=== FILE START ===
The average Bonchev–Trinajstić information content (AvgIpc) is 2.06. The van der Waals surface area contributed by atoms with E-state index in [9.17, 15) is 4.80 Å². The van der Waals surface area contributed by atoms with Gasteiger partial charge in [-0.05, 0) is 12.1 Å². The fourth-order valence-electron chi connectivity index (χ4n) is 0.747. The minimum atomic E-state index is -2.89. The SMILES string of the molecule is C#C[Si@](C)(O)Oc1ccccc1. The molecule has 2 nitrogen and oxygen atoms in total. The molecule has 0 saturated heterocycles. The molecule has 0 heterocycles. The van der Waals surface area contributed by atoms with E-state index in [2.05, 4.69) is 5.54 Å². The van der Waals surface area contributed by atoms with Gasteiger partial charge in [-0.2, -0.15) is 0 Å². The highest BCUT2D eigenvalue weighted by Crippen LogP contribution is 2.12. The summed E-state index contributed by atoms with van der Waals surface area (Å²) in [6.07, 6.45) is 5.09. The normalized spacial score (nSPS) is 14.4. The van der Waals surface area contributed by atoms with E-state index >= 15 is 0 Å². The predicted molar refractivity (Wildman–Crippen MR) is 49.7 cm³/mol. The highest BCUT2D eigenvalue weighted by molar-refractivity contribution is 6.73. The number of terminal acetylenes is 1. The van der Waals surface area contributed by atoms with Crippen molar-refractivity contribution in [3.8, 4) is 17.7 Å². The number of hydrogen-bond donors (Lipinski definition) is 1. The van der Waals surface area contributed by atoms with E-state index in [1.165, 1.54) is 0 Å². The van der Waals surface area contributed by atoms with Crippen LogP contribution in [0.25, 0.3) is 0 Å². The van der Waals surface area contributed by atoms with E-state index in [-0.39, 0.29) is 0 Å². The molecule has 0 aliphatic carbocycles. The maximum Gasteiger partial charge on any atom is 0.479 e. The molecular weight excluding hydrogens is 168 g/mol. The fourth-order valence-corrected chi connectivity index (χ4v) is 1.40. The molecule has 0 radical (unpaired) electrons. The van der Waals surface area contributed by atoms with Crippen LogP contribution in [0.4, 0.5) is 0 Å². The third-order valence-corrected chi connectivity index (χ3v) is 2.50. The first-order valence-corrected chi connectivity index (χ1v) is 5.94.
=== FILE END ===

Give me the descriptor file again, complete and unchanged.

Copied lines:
The average Bonchev–Trinajstić information content (AvgIpc) is 2.06. The van der Waals surface area contributed by atoms with E-state index in [9.17, 15) is 4.80 Å². The van der Waals surface area contributed by atoms with Gasteiger partial charge in [-0.05, 0) is 12.1 Å². The fourth-order valence-electron chi connectivity index (χ4n) is 0.747. The minimum atomic E-state index is -2.89. The SMILES string of the molecule is C#C[Si@](C)(O)Oc1ccccc1. The molecule has 2 nitrogen and oxygen atoms in total. The molecule has 0 saturated heterocycles. The molecule has 0 heterocycles. The van der Waals surface area contributed by atoms with E-state index in [2.05, 4.69) is 5.54 Å². The van der Waals surface area contributed by atoms with Gasteiger partial charge in [-0.2, -0.15) is 0 Å². The highest BCUT2D eigenvalue weighted by Crippen LogP contribution is 2.12. The summed E-state index contributed by atoms with van der Waals surface area (Å²) in [6.07, 6.45) is 5.09. The normalized spacial score (nSPS) is 14.4. The van der Waals surface area contributed by atoms with E-state index >= 15 is 0 Å². The predicted molar refractivity (Wildman–Crippen MR) is 49.7 cm³/mol. The highest BCUT2D eigenvalue weighted by molar-refractivity contribution is 6.73. The number of terminal acetylenes is 1. The van der Waals surface area contributed by atoms with Crippen molar-refractivity contribution in [3.8, 4) is 17.7 Å². The number of hydrogen-bond donors (Lipinski definition) is 1. The van der Waals surface area contributed by atoms with E-state index in [1.165, 1.54) is 0 Å². The van der Waals surface area contributed by atoms with Crippen LogP contribution in [0.25, 0.3) is 0 Å². The van der Waals surface area contributed by atoms with E-state index in [-0.39, 0.29) is 0 Å². The molecule has 0 aliphatic carbocycles. The maximum Gasteiger partial charge on any atom is 0.479 e. The molecular weight excluding hydrogens is 168 g/mol. The fourth-order valence-corrected chi connectivity index (χ4v) is 1.40. The molecule has 0 radical (unpaired) electrons. The van der Waals surface area contributed by atoms with Crippen LogP contribution in [0.4, 0.5) is 0 Å². The third-order valence-corrected chi connectivity index (χ3v) is 2.50. The first-order valence-corrected chi connectivity index (χ1v) is 5.94.